Thursday, October 1, 2009

Query Fourteen: Monster or Man?

Monster or Man?

As I was reading the book "Came a Cavalier" by Frances Parkinson Keyes, it reignited a topic me and my boyfriend had mulled over in the past. The specific topic was whether the Nazi soldiers themselves were Monsters or Men? I will try to explain my point of view on this touchy subject and use context not only from this book, but from scientific evidence as to their mentalities and their context for their actions.

Before I begin with my explanations and conveyances, I would like to state that absolutely nothing these men did were acceptable and I am not sympathizing in any shape or form. This debate doesn't only touch on Nazi's but any person society would view as a "monster". What the armies did was wholly inexcusable and on that my opinion does not change. Now that the disclaimer is out of the way we can break this down. Nazi's were recruited as young men indoctrinated into a corrupt belief system. In most armies, they try to break down recruits so that they are little more than men who follow orders and do not question and in this case this is certainly true. Many can regard them as tyrants, tools of an evil power, or as even inhuman but when we take into account that they were in fact human and that if one human can be driven to do such inhumanities, any human can. Including you.

Evidence for such lies in the Milgram Experiment. The Milgram Experiment, even as unethical as it was, showed that average human beings could be instructed to do inhumane or even violent acts if ordered to by a person in perceived authority. The experiment was done as follows. There were two rolls the "teacher" and the "learner" the one being truly studied was the "teacher" which is the person who administers the painful electric shocks. The "learner" was the perceived victim and was in fact an actor. A series of question is asked to the learner and each time the learner got a question wrong, the teacher would be told to shock the victim. Each time the voltage would be increased and when and if the teacher objected to shocking the learner, the instructor would say "Please continue.", "The experiment requires that you continue", "It is absolutely essential that you continue" "You have no other choice, you must go on". If these had to be said more than four times the experiment would cease. Likewise if the shocks went to 450 volts over three times the experiment would cease. Sixty-five percent of people who did this ended the test via the 450 voltage ending. All the while the "learner" would scream in pain and near the higher voltages stop moving or speaking altogether when "shocked" indicating the person possibly was dead. Even though the person might be dying or dead, 65 percent continued because they were prompted to by an authority figure. The Milgram Experiment although controversial in its ethics proved an important point that half the time a persons personal conscience can be overrode by demands from an authority figure.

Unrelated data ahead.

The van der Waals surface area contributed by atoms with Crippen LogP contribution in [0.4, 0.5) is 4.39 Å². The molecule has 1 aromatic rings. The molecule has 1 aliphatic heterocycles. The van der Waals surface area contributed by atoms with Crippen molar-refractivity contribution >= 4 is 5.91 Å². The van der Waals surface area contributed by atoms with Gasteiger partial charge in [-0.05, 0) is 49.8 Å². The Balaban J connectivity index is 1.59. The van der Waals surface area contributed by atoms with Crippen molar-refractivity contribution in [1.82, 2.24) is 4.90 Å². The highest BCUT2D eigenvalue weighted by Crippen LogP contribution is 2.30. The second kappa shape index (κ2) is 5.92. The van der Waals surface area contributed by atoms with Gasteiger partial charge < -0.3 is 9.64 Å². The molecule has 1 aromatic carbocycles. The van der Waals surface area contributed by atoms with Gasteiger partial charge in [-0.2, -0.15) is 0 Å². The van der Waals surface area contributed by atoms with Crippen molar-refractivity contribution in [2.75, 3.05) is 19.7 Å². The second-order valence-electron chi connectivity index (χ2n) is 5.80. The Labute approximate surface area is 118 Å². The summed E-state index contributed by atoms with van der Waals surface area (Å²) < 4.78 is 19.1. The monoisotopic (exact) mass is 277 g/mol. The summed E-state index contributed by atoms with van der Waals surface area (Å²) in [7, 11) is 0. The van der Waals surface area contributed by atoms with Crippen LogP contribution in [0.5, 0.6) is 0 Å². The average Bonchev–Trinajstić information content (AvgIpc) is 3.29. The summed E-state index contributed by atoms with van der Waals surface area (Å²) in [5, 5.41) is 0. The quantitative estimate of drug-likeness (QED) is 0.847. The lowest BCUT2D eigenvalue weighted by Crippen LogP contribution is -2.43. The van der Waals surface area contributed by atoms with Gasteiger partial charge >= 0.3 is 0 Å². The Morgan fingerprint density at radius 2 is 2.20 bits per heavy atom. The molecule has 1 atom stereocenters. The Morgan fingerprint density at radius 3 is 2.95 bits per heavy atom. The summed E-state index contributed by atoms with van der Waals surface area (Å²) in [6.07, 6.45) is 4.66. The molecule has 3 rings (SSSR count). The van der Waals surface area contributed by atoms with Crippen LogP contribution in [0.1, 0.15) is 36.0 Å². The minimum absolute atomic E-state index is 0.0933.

How does this fit in with Nazis? Nazis who were brainwashed since birth and although probably knew wrong from right, still did what they did because they were prompted to by a figure in authority. Of course to give all of the Nazis this sort of scape goat would be ridiculous because many of them were genuine believers in the hateful doctrine they swore to but we have to understand when we are speaking of ANY mass of people, whether a whole country, army, or continent, not everyone can be purely evil. In "Came a Cavalier", the Nazi leaders are portrayed as men who are cold and calculating and who are purely in tune with the doctrine. But when the main character Constance Galt refers to the soldiers, she doubts they even know what they are doing and notes that they have a degree of respect and care for her when ordered to protect her homestead. This of course brought my mind into the Milgram Experiment and human nature.

What about the Leaders? The leaders are the orchestrator the ones who "order the person to be shocked". I'm speaking of the countless dictators and leaders of terrorist cells that are so enthralled in their seemingly monstrous missions that they themselves truly believe that the cause they fight for is good and all who oppose are evil. Its scary and sad what harmful ideologies people can drive themselves to adopt. If we look into America, we have a bit of a history of harmful cults which ended in mass suicides. The leaders of these cults at first know its bullshit but it seems that near the middle to the end they truly believe their doctrine.

A big part of understanding human nature is understanding the vast range of human nature, from the saints to the sinners, from the humane to the inhumane, we can't gain any insight by simply blocking people and events from our mind simply because they were horrible in nature. What we should be doing is taking all of these horrid events into account as lessons and prepare ourselves because human nature dictates that we can be both tender and cruel creatures.


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